The Consumer Financial Protection Bureau (CFPB) recently released a report highlighting top complaints with regards to reverse mortgages.
The top complaints include: frustration with loan terms, foreclosure problems, and receiving the runaround from servicers. Due to these complaints, the CFPB has issued an advisory with tips on how to plan ahead to protect loved ones from financial hardships brought on by a reverse mortgage.
Consumer complaints are rolling in
CFPB Director, Richard Corday stated, “consumer complaints tell us that the complex terms of reverse mortgages continue to be misunderstood.”
“As more baby boomers choose reverse mortgages to tap into their home equity,” he added, “they need to understand the unique terms and features of this product. Our advisory can help those who have already chosen reverse mortgages to plan ahead for loved ones.”
Reverse mortgages are likely to increase
The report cites that reverse mortgages only account for approximately one percent of the mortgage marketplace with approximately 628,000 outstanding loans. However, the number of reverse mortgages is likely to increase in upcoming years as the baby boomers approach retirement.
Studies have estimated that “among Americans 55 to 64 years old, 41 percent have no retirement savings account, but around 74 percent own their own home and have accrued good equity.” For these homeowners, several options are available to access this equity: refinancing their original mortgage, taking out a home equity loan or line of credit, selling or downsizing their home, or obtaining a reverse mortgage.
Clearing up some common misconceptions
For those owners in need of the latter option, the CFPB report covers 1,200 reverse mortgage complaints received from December 1, 2011 to December 31, 2014. Many complaints seem to stem from misunderstandings between the consumers expectations and the way the reverse mortgage actually functions.
In lieu of these misunderstandings, here are a few things yourself, or your family members should be aware of: reverse mortgages prohibit spouses, heirs, and dependents from taking over the loan. This can be an issue if a family member wants to keep the home. Many family members complained to the CFPB as they were not able to be added to the loan and save the home. Reverse mortgage loan amounts are partly calculated using a borrower’s age and the loan repayment is initiated when the last borrower passes away or moves out. Given the age of most reverse mortgage applicants, it behooves the mortgage companies not to allow any subsequent applicants, so they can begin collecting payment.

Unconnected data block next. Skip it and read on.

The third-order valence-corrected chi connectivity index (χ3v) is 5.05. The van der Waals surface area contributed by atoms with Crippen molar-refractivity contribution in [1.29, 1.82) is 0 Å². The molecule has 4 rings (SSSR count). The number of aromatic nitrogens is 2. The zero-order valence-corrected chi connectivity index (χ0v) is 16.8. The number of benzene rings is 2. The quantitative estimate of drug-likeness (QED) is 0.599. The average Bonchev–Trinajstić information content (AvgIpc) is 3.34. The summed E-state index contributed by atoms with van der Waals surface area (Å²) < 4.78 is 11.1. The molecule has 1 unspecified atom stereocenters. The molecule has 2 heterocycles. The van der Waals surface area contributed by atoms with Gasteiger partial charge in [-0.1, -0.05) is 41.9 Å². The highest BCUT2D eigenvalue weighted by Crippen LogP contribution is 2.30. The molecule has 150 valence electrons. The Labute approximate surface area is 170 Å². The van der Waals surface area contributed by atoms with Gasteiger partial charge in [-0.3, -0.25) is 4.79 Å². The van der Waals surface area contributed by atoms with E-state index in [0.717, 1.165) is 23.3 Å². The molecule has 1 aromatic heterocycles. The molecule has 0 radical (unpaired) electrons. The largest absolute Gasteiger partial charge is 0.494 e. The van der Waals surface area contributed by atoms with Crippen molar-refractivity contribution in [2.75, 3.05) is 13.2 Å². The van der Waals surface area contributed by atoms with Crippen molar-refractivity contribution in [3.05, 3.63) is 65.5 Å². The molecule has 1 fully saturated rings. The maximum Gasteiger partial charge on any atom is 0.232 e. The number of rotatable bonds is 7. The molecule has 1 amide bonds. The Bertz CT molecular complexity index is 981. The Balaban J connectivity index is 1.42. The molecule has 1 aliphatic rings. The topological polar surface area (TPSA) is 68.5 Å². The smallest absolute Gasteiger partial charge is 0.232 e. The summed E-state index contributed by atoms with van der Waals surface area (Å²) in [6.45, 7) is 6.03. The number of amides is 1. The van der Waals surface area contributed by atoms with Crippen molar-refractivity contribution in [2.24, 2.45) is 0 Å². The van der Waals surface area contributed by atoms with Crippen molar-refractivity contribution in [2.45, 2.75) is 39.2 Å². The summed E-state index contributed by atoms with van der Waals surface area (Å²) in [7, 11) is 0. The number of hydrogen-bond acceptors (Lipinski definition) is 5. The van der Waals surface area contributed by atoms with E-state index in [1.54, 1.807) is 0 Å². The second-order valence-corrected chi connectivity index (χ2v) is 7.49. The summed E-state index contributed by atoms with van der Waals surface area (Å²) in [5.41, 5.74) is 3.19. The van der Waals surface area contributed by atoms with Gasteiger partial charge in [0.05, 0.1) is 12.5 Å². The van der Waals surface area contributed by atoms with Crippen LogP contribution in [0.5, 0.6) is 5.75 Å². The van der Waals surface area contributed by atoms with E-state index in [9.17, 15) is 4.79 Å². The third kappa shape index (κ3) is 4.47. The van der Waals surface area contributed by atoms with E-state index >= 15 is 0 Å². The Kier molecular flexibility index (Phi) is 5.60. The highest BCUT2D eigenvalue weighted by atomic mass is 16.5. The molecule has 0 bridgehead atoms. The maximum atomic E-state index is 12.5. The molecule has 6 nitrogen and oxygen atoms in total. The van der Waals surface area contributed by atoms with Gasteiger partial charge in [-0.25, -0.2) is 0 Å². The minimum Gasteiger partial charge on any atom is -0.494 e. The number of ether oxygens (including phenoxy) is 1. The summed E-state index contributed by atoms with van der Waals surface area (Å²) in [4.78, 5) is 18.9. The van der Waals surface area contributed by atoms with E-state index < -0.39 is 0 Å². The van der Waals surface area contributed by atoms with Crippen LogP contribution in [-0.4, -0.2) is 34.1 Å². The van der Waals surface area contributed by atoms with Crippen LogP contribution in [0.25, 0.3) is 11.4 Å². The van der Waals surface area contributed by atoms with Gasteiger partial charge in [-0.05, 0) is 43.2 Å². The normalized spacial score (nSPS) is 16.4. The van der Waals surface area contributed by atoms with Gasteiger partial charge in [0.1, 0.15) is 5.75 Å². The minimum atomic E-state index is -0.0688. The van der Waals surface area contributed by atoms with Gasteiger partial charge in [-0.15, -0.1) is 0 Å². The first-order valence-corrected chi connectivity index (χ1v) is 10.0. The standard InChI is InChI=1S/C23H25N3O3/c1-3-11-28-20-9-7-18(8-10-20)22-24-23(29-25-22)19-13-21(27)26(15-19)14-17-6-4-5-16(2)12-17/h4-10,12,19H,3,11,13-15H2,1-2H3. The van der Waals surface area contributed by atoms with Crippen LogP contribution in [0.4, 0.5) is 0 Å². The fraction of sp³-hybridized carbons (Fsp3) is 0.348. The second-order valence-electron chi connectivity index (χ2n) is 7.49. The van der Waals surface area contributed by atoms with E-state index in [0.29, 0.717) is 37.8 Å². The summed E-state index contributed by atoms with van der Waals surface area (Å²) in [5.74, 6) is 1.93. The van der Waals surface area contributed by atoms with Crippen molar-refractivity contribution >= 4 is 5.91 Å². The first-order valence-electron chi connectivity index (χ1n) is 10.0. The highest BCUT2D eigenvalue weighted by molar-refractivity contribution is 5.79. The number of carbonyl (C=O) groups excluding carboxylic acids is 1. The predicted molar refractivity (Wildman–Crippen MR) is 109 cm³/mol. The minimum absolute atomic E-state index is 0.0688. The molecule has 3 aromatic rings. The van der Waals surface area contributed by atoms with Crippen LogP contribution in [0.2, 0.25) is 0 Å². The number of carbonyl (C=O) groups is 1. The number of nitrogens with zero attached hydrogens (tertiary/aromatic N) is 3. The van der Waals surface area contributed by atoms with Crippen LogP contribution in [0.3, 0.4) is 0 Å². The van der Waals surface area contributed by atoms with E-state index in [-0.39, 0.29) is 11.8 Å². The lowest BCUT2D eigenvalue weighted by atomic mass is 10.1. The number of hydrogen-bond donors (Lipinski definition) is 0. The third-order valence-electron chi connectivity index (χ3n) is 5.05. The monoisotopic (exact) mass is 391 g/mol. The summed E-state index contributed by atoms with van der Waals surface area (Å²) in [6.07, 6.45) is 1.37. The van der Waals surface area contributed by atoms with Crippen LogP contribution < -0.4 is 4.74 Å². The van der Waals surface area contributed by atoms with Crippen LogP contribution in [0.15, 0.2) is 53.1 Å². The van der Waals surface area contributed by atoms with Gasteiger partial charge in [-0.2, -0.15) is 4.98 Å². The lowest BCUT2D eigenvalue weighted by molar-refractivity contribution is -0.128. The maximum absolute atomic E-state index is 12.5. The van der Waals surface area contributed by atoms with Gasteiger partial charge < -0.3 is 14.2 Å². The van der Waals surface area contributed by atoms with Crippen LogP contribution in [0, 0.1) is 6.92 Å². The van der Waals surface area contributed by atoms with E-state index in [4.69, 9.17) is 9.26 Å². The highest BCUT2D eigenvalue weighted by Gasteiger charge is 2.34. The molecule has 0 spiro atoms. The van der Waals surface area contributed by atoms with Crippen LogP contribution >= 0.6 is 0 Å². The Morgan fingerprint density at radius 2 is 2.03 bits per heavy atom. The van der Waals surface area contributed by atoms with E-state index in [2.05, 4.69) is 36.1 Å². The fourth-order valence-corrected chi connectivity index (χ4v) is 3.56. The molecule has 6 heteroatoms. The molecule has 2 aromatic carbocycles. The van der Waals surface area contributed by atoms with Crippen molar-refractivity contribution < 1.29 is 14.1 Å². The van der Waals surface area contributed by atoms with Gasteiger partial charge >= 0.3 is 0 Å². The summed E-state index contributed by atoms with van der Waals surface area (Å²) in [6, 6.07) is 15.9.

When the borrower does pass away, heirs should be able to sell the home, repay the loan balance, or pay 95 percent of the property’s assessed value; however, consumers complained that loan servicers do not provide a clear process to allow them to settle the debt. There were also complaints regarding appraisal delays, improperly performed appraisals, and inflated home values. Also, complaints were made against loan servicers including unanswered calls and a lack of response to written requests.
Another surprising fact
Another surprising fact: 10 percent of reverse mortgage borrowers are at risk of foreclosure because they failed to pay property taxes and homeowner’s insurance. While reverse mortgages require no monthly payment, the borrower is still responsible for the aforementioned payments. Complaints to the CFPB described unsuccessful attempts to halt foreclosure by paying overdue taxes, servicers incorrectly filing overdue taxes when they were current, and overall keeping of inaccurate records.
Stay safe, protect yourself
To protect yourself and your loved ones, you can do several different things. First, verify who is on the loan and make sure all records are accurate. If the reverse mortgage is only in one spouse’s name, check with the loan servicer to see if the non-borrowing spouse qualifies for a repayment deferral. Plans should be in place in the event the borrowing spouse passes away first. If the loan was created after August 4, 2014, changes to the HECM (Home Equity Conversion Mortgage) program will allow the non-borrowing spouse to remain in the home, provided they meet certain conditions. Also, make sure any surviving family members or children living in the home know what to expect and who to contact when the reverse mortgage is due. For the rest of the CFPB’s guidelines regarding reverse mortgages, their advisory is here.